Sri Kuala Lumpur inspires art students, earns ‘Top in Malaysia’ award for IGCSE
exam series for four years.
By ANN MARIE CHANDY
At Sri Kuala Lumpur’s Art and Design Exhibition 2022 last month, visitors – students, parents and teachers – were treated to a two-day art and craft extravaganza with lots to see and do.
Held at the Great Hall on Sri KL’s premises in Subang Jaya on June 22 & 23, the exhibition provided a platform for students to express their creativity through various mediums of art. The exhibition was also aimed at showcasing the artwork of some of the school’s past students who have gone on to make a name for themselves in the field of Art and Design.
Pris Chng, for example, had set up a large board at the exhibition featuring excerpts from the dungeon crawler third person isometric game she is developing. Chng was from the first batch of IGCSE art and design students back in 2017.
“I don’t do fine art as much as I did back then but it’s still quite interesting to look back at the work I once did,” says the Ringling College of Art & Design student, who is based in Florida, United States, but back home for the summer holidays. The 22-year-old is majoring in Game Art.
“In Game Art, we go through the entire pipeline, from 2D concept art to 3D modelling in Maya, Sculpting in ZBrush, Texturing in Substance Painter and Designer and we do our programming in Unreal Engine; we put everything in there and you can play it like an actual game!” she enthuses. “I am really interested in 2D and 3D environments and that’s something that I would like to continue doing in the future.”
Chng, who shared her experiences with students during the exhibition, is thankful for the strong foundation she received while at school. “It’s not just about the accreditations that you receive, but how much hard work you have to put into the subject – you are taught how to become a professional artist by doing professional work.”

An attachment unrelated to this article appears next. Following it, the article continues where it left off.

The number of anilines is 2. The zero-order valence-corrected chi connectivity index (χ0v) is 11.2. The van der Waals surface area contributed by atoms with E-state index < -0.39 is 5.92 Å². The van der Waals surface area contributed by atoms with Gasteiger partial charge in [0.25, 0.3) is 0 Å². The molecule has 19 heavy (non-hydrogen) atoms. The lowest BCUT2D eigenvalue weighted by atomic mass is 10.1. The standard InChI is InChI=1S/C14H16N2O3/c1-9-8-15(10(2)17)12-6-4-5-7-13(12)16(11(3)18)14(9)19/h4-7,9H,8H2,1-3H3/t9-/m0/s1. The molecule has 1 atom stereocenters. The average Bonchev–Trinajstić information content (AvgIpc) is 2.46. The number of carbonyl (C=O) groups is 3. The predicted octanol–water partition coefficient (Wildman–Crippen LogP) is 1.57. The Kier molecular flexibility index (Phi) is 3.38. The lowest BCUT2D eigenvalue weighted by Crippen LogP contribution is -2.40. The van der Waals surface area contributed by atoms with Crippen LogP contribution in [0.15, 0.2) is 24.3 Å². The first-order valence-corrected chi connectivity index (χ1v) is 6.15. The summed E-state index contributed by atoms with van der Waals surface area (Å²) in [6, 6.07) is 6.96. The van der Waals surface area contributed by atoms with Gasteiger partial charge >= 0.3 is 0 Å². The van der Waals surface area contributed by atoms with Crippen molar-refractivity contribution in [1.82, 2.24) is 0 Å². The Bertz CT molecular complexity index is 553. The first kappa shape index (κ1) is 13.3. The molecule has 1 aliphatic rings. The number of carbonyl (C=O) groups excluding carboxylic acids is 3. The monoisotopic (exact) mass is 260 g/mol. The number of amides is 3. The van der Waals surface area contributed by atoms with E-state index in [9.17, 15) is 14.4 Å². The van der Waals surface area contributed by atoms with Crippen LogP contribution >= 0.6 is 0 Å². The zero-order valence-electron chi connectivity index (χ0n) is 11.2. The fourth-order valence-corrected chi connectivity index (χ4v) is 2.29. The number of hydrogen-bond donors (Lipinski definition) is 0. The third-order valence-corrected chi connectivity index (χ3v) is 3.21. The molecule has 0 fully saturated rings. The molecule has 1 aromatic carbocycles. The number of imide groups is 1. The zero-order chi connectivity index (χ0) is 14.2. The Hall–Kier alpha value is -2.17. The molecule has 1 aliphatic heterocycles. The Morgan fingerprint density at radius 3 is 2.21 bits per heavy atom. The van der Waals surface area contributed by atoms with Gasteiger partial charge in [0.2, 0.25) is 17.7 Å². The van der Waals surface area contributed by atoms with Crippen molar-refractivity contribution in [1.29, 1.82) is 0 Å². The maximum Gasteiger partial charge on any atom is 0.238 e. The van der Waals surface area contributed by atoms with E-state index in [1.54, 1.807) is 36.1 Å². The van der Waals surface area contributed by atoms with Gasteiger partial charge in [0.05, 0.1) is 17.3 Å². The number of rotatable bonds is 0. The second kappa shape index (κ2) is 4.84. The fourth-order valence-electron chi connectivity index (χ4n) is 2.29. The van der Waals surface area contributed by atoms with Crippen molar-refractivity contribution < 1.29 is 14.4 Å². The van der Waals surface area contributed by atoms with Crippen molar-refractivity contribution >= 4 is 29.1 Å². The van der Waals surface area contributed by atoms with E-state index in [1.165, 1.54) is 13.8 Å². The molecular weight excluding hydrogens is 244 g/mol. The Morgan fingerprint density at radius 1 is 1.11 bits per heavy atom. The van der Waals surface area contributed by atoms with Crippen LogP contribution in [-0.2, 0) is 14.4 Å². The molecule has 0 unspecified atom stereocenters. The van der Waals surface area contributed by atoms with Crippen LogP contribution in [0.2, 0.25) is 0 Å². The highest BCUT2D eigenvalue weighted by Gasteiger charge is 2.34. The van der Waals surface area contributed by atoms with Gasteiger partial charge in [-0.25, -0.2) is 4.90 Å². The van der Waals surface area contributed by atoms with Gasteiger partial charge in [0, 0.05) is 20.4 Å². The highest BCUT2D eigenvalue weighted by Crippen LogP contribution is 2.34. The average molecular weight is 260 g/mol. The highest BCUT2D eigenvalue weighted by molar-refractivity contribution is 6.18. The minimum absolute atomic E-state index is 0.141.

Sri KL has produced students who have won the prestigious “Top In Malaysia Award” in the IGCSE exam series, presented by Cambridge International. The school has consistently bagged this title for four years since introducing this syllabus in 2017, according to Puan Masita Mohd Noor, who has been attached to the school for the last 26 years, and is head of the Art Department.
“I really enjoy teaching the IGCSE syllabus because it gives the students freedom to explore, and assessment is done throughout the process, from inspiration to the final product,” Masita says. “It’s really interesting to go on that journey with the students.”
Students are assessed on work that they begin in Year 10, which encompasses 8 prep stages and culminates in a final product in Year 11. Many of these engaging pieces, including the prep, were on display and gave viewers an insight into how much research and thought go into these projects – a couple of the captivating artworks were inspired by the likes of London-based ceramic artist Kate Malone and New Yorker fine artist/professional illustrator Patti Mollica.
Teacher Stacy Chiew who teaches Year 8 enjoys her job because she says it is great to equip students with strong skills and a good foundation.
Chiew, who studied at Radford University in Virginia, the Malaysian Institute of Art, Nanyang Academy of Fine Art and Saito Academy, is an artist herself, and appreciates the fact that ideas are central to the IGCSE syllabus.
“Students learn about the Western concepts and periods from renaissance and baroque to pop and digital. They are constantly refining their ideas, through the various prep stages before ending up with their final product. They learn to think logically, creatively, conceptually and with an analytical mind. All of this training can be applied to other aspects of their lives later on, even in business or tech.”
At the exhibition, visitors were given a chance to gain first-hand experience at silk-screen printmaking, doodle drawing and acrylic painting. There were also video presentations and talks to inform and entertain the crowds.
Featured image at top of page: Masita holding one of the student’s artworks.